Construction is under way for the Space Launch System’s core stage. The core stage, built in five parts, includes the engine, fuel tanks, and avionics for the next-generation rocket. NASA’s largest rocket yet is designed to take the robotic Orion capsule to Mars.
As of last week, three out of the five parts of the core stage had been completed at the Michoud Assembly Facility in New Orleans. The forward skirt, intertank, and the engine section are complete, while the liquid oxygen tank and liquid hydrogen tank are still in progress.
In order to produce a rocket this big, Boeing engineers have used self-reacting friction stir welding to join the parts, and have developed new weld parameters for thick joints along the way.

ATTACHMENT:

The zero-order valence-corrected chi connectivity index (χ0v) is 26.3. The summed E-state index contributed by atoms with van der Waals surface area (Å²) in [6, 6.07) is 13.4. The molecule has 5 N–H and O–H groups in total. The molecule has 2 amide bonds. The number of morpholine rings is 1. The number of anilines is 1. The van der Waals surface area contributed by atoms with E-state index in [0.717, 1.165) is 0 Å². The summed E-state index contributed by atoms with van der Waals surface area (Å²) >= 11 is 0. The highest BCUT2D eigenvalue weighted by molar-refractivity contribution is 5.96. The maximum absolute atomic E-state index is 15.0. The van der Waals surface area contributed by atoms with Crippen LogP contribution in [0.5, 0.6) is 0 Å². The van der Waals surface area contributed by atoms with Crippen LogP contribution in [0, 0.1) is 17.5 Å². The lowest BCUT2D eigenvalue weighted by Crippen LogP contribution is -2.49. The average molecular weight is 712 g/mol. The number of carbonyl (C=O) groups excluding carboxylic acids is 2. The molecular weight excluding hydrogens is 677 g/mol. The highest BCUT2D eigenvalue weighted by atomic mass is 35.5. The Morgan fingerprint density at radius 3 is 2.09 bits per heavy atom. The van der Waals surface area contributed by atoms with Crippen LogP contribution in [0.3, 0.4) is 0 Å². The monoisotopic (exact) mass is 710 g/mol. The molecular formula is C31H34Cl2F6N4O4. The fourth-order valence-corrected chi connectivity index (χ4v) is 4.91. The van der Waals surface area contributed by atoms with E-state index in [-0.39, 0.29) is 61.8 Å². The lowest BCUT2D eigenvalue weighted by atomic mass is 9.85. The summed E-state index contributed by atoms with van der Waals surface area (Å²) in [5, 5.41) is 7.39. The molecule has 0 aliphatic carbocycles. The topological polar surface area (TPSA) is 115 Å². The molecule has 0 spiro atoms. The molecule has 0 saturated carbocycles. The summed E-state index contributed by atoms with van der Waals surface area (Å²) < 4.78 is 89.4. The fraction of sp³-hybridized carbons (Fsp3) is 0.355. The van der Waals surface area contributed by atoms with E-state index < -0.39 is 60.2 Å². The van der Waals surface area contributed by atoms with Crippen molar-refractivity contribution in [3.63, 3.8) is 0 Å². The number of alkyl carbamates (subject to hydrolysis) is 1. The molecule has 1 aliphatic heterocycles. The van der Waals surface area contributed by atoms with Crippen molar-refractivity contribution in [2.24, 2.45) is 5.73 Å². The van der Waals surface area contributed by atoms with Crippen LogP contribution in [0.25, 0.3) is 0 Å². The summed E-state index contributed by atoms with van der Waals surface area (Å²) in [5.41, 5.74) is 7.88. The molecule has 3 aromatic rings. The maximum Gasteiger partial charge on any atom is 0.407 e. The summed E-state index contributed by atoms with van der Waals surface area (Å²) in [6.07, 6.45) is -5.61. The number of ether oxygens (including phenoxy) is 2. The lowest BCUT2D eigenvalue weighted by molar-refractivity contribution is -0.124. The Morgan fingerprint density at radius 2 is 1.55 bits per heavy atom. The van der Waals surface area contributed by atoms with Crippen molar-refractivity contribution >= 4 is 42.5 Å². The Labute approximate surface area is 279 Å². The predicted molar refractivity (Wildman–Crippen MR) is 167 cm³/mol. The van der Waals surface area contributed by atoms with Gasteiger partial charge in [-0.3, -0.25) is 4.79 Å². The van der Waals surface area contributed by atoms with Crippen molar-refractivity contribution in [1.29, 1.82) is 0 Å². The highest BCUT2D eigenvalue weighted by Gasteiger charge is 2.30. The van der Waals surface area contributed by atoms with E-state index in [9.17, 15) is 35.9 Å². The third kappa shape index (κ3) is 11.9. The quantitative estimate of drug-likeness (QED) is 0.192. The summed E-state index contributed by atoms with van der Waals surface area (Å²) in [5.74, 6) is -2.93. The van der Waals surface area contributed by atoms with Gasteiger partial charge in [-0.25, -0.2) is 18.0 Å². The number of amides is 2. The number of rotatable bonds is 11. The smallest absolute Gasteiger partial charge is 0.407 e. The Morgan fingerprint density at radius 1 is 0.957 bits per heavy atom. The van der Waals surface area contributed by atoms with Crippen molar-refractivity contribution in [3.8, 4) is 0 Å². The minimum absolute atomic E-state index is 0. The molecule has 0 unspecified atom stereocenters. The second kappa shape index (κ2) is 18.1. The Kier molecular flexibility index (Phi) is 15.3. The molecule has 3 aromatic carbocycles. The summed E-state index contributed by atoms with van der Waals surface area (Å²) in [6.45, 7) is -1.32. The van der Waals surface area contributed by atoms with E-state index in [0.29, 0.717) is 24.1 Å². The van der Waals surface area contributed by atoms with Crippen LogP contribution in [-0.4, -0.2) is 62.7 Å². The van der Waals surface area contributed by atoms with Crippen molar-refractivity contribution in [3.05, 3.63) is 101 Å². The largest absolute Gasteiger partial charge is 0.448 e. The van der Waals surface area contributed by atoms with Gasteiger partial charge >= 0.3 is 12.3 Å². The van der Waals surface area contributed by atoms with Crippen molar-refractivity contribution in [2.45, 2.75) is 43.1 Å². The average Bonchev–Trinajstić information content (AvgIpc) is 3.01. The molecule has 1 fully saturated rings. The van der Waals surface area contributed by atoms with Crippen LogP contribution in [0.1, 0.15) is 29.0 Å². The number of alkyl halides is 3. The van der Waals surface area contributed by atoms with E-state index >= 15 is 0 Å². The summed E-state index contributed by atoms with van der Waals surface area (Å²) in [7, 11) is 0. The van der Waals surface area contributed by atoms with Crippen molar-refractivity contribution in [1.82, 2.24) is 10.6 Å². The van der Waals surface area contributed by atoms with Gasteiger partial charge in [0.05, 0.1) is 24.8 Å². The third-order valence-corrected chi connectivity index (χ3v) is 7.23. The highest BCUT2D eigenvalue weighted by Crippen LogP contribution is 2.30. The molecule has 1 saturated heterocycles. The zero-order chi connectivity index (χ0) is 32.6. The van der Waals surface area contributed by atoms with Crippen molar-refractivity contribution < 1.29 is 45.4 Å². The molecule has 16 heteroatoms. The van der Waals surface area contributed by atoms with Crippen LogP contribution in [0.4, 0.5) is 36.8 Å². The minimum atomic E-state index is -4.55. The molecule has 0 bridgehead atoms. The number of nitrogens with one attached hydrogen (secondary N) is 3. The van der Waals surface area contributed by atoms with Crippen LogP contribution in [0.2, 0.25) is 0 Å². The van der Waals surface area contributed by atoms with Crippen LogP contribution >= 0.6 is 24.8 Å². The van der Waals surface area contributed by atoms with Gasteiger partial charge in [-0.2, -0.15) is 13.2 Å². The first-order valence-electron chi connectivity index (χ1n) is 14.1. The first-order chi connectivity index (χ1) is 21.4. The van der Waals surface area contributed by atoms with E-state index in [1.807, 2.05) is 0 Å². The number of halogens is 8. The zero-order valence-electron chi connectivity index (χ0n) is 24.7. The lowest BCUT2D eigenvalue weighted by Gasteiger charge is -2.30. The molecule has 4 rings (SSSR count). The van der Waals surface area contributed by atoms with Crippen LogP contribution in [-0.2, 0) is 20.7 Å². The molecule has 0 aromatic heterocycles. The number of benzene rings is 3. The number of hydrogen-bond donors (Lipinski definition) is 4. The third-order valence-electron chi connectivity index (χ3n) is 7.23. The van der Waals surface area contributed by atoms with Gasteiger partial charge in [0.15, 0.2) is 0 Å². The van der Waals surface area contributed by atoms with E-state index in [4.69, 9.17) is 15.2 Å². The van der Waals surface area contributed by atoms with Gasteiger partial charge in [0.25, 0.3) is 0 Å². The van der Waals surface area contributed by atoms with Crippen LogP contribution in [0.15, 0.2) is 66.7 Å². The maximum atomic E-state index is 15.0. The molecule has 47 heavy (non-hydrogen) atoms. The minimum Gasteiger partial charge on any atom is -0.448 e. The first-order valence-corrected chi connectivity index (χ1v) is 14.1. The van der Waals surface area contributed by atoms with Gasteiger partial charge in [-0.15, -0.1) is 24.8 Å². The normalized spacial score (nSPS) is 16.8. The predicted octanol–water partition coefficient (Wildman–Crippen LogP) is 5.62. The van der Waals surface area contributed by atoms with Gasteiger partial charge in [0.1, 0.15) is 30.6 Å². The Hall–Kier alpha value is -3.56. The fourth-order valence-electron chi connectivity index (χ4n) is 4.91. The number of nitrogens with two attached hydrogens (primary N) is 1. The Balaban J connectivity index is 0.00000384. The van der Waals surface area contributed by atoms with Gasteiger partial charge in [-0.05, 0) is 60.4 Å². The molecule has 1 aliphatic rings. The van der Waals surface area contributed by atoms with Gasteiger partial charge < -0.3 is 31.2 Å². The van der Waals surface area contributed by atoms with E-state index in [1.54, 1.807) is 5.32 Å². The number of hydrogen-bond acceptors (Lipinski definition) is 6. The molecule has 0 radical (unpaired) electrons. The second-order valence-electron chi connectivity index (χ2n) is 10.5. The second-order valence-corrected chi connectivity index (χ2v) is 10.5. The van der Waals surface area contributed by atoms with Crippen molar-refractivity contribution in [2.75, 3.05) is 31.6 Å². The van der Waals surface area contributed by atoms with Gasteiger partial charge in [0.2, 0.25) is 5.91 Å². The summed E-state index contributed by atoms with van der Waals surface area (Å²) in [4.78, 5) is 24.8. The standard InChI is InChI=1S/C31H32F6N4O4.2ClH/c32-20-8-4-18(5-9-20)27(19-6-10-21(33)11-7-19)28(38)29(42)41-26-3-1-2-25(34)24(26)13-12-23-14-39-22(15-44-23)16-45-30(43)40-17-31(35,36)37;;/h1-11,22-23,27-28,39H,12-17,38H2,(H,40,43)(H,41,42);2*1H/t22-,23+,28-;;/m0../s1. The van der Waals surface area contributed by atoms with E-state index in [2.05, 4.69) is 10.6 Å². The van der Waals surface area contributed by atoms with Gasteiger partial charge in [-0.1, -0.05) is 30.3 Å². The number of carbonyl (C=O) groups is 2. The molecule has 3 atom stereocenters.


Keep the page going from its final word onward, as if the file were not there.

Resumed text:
“We are conducting the largest NASA launch vehicle test campaign since space shuttle development,” said John Honeycutt, the SLS program manager at Marshall Space Flight Center, where structural testing will take place once the engine test article is installed on the test stand. “The team is focused on delivering hardware to the pad for the first launch. We just completed integrated structural testing for the stage that will send Orion out beyond the moon on the first flight. Now, we’ll be putting the core stage parts through the paces to gain an in-depth understanding of the rocket we are building for the first time as we expose parts of it to the extreme conditions of spaceflight.”
Filed Under: Aerospace + defense